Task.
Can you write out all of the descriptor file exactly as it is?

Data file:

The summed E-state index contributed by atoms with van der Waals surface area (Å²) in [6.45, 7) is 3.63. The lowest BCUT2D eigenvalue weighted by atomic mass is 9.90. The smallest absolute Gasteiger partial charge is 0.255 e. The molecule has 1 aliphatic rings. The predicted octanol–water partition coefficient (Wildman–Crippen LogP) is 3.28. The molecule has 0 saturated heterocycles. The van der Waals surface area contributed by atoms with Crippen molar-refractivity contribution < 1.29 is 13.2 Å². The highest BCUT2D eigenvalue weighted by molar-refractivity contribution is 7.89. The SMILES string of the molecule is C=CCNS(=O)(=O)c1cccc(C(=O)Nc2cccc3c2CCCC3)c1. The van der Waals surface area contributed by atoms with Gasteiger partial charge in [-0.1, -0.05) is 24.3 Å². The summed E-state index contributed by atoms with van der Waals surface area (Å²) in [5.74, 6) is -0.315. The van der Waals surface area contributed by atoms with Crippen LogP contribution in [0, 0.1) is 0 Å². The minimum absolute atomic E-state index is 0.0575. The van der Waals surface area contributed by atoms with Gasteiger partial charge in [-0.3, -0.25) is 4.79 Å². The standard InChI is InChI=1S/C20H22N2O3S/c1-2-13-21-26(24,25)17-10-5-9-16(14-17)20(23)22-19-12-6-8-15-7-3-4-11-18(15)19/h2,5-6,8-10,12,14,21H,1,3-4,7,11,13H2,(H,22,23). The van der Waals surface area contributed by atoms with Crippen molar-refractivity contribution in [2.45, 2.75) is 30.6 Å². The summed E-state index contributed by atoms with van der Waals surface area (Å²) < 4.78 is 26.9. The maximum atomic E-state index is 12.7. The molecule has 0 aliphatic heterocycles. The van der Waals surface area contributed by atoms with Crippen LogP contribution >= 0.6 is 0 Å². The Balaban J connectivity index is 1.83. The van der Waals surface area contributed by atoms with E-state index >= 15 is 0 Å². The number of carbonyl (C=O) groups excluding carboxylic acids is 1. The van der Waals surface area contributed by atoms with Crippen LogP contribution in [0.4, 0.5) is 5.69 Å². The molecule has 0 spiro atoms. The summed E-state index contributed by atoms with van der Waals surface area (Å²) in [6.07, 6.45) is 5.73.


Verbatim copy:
The summed E-state index contributed by atoms with van der Waals surface area (Å²) in [6.45, 7) is 3.63. The lowest BCUT2D eigenvalue weighted by atomic mass is 9.90. The smallest absolute Gasteiger partial charge is 0.255 e. The molecule has 1 aliphatic rings. The predicted octanol–water partition coefficient (Wildman–Crippen LogP) is 3.28. The molecule has 0 saturated heterocycles. The van der Waals surface area contributed by atoms with Crippen molar-refractivity contribution < 1.29 is 13.2 Å². The highest BCUT2D eigenvalue weighted by molar-refractivity contribution is 7.89. The SMILES string of the molecule is C=CCNS(=O)(=O)c1cccc(C(=O)Nc2cccc3c2CCCC3)c1. The van der Waals surface area contributed by atoms with Gasteiger partial charge in [-0.1, -0.05) is 24.3 Å². The summed E-state index contributed by atoms with van der Waals surface area (Å²) in [5.74, 6) is -0.315. The van der Waals surface area contributed by atoms with Crippen LogP contribution in [0, 0.1) is 0 Å². The minimum absolute atomic E-state index is 0.0575. The van der Waals surface area contributed by atoms with Gasteiger partial charge in [-0.3, -0.25) is 4.79 Å². The standard InChI is InChI=1S/C20H22N2O3S/c1-2-13-21-26(24,25)17-10-5-9-16(14-17)20(23)22-19-12-6-8-15-7-3-4-11-18(15)19/h2,5-6,8-10,12,14,21H,1,3-4,7,11,13H2,(H,22,23). The van der Waals surface area contributed by atoms with Crippen molar-refractivity contribution in [2.45, 2.75) is 30.6 Å². The summed E-state index contributed by atoms with van der Waals surface area (Å²) < 4.78 is 26.9. The maximum atomic E-state index is 12.7. The molecule has 0 aliphatic heterocycles. The van der Waals surface area contributed by atoms with Crippen LogP contribution >= 0.6 is 0 Å². The Balaban J connectivity index is 1.83. The van der Waals surface area contributed by atoms with E-state index >= 15 is 0 Å². The number of carbonyl (C=O) groups excluding carboxylic acids is 1. The van der Waals surface area contributed by atoms with Crippen LogP contribution in [0.4, 0.5) is 5.69 Å². The molecule has 0 spiro atoms. The summed E-state index contributed by atoms with van der Waals surface area (Å²) in [6.07, 6.45) is 5.73.